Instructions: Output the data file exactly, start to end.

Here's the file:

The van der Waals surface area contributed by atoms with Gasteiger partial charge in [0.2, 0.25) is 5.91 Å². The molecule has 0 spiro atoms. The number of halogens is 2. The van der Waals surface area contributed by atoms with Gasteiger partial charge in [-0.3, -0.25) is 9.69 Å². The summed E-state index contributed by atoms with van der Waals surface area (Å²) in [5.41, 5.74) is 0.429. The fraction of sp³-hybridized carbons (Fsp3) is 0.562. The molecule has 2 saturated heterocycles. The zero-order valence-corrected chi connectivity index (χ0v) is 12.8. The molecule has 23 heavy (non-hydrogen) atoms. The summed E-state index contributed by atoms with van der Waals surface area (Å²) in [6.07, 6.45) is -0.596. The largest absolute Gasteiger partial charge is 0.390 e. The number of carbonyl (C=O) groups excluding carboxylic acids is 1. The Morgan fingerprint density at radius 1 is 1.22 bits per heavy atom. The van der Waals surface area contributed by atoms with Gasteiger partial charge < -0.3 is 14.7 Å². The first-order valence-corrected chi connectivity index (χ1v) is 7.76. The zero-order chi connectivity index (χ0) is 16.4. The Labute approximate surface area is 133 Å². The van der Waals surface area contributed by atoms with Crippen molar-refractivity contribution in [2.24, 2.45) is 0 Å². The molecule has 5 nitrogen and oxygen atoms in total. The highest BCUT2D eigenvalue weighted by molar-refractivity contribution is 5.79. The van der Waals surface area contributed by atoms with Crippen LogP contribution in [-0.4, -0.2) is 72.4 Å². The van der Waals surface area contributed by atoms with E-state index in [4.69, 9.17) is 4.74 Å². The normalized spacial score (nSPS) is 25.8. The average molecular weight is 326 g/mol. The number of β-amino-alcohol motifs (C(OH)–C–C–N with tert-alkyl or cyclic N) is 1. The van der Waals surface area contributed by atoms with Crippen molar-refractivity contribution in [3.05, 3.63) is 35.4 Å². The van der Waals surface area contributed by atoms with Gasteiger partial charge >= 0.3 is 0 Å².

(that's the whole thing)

The van der Waals surface area contributed by atoms with Gasteiger partial charge in [0.2, 0.25) is 5.91 Å². The molecule has 0 spiro atoms. The number of halogens is 2. The van der Waals surface area contributed by atoms with Gasteiger partial charge in [-0.3, -0.25) is 9.69 Å². The summed E-state index contributed by atoms with van der Waals surface area (Å²) in [5.41, 5.74) is 0.429. The fraction of sp³-hybridized carbons (Fsp3) is 0.562. The molecule has 2 saturated heterocycles. The zero-order valence-corrected chi connectivity index (χ0v) is 12.8. The molecule has 23 heavy (non-hydrogen) atoms. The summed E-state index contributed by atoms with van der Waals surface area (Å²) in [6.07, 6.45) is -0.596. The largest absolute Gasteiger partial charge is 0.390 e. The number of carbonyl (C=O) groups excluding carboxylic acids is 1. The Morgan fingerprint density at radius 1 is 1.22 bits per heavy atom. The van der Waals surface area contributed by atoms with Gasteiger partial charge < -0.3 is 14.7 Å². The first-order valence-corrected chi connectivity index (χ1v) is 7.76. The zero-order chi connectivity index (χ0) is 16.4. The Labute approximate surface area is 133 Å². The van der Waals surface area contributed by atoms with Crippen molar-refractivity contribution in [2.24, 2.45) is 0 Å². The molecule has 5 nitrogen and oxygen atoms in total. The highest BCUT2D eigenvalue weighted by molar-refractivity contribution is 5.79. The van der Waals surface area contributed by atoms with Crippen LogP contribution in [-0.4, -0.2) is 72.4 Å². The van der Waals surface area contributed by atoms with E-state index in [4.69, 9.17) is 4.74 Å². The normalized spacial score (nSPS) is 25.8. The average molecular weight is 326 g/mol. The number of β-amino-alcohol motifs (C(OH)–C–C–N with tert-alkyl or cyclic N) is 1. The van der Waals surface area contributed by atoms with Crippen molar-refractivity contribution in [3.05, 3.63) is 35.4 Å². The van der Waals surface area contributed by atoms with Gasteiger partial charge >= 0.3 is 0 Å².